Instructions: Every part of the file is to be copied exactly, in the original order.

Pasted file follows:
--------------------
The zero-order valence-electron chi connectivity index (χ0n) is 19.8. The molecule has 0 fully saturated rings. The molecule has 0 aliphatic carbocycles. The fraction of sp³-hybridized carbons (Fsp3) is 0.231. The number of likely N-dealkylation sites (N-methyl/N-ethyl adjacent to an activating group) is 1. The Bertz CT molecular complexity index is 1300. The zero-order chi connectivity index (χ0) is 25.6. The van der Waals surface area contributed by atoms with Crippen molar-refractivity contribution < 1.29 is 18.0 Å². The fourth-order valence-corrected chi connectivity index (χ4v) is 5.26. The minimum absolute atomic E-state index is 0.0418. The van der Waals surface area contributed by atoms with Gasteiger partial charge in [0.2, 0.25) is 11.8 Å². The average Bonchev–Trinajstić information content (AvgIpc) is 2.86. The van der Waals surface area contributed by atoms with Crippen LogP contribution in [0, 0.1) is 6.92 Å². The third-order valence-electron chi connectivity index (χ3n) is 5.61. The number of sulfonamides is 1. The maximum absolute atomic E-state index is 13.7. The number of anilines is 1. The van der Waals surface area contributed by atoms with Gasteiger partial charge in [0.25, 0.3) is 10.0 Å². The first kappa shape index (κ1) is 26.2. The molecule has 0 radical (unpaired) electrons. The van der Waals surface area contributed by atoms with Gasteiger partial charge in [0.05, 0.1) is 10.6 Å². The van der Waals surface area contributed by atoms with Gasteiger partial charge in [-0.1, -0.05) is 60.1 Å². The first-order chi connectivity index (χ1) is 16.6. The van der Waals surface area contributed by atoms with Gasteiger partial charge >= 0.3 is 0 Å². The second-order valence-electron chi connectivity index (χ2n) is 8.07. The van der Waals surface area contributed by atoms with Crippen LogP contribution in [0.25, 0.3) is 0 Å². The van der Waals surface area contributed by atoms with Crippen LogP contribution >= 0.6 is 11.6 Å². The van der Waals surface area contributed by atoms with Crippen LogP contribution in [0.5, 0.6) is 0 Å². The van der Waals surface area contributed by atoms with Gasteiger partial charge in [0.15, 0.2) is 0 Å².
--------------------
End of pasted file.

The zero-order valence-electron chi connectivity index (χ0n) is 19.8. The molecule has 0 fully saturated rings. The molecule has 0 aliphatic carbocycles. The fraction of sp³-hybridized carbons (Fsp3) is 0.231. The number of likely N-dealkylation sites (N-methyl/N-ethyl adjacent to an activating group) is 1. The Bertz CT molecular complexity index is 1300. The zero-order chi connectivity index (χ0) is 25.6. The van der Waals surface area contributed by atoms with Crippen molar-refractivity contribution < 1.29 is 18.0 Å². The fourth-order valence-corrected chi connectivity index (χ4v) is 5.26. The minimum absolute atomic E-state index is 0.0418. The van der Waals surface area contributed by atoms with Gasteiger partial charge in [0.2, 0.25) is 11.8 Å². The average Bonchev–Trinajstić information content (AvgIpc) is 2.86. The van der Waals surface area contributed by atoms with Crippen LogP contribution in [0, 0.1) is 6.92 Å². The third-order valence-electron chi connectivity index (χ3n) is 5.61. The number of sulfonamides is 1. The maximum absolute atomic E-state index is 13.7. The number of anilines is 1. The van der Waals surface area contributed by atoms with Gasteiger partial charge in [0.25, 0.3) is 10.0 Å². The first kappa shape index (κ1) is 26.2. The molecule has 0 radical (unpaired) electrons. The van der Waals surface area contributed by atoms with Gasteiger partial charge in [0.05, 0.1) is 10.6 Å². The van der Waals surface area contributed by atoms with Gasteiger partial charge in [-0.1, -0.05) is 60.1 Å². The first-order chi connectivity index (χ1) is 16.6. The van der Waals surface area contributed by atoms with Gasteiger partial charge >= 0.3 is 0 Å². The second-order valence-electron chi connectivity index (χ2n) is 8.07. The van der Waals surface area contributed by atoms with Crippen LogP contribution in [0.25, 0.3) is 0 Å². The van der Waals surface area contributed by atoms with Crippen LogP contribution >= 0.6 is 11.6 Å². The van der Waals surface area contributed by atoms with Crippen LogP contribution in [0.5, 0.6) is 0 Å². The van der Waals surface area contributed by atoms with Gasteiger partial charge in [0.15, 0.2) is 0 Å².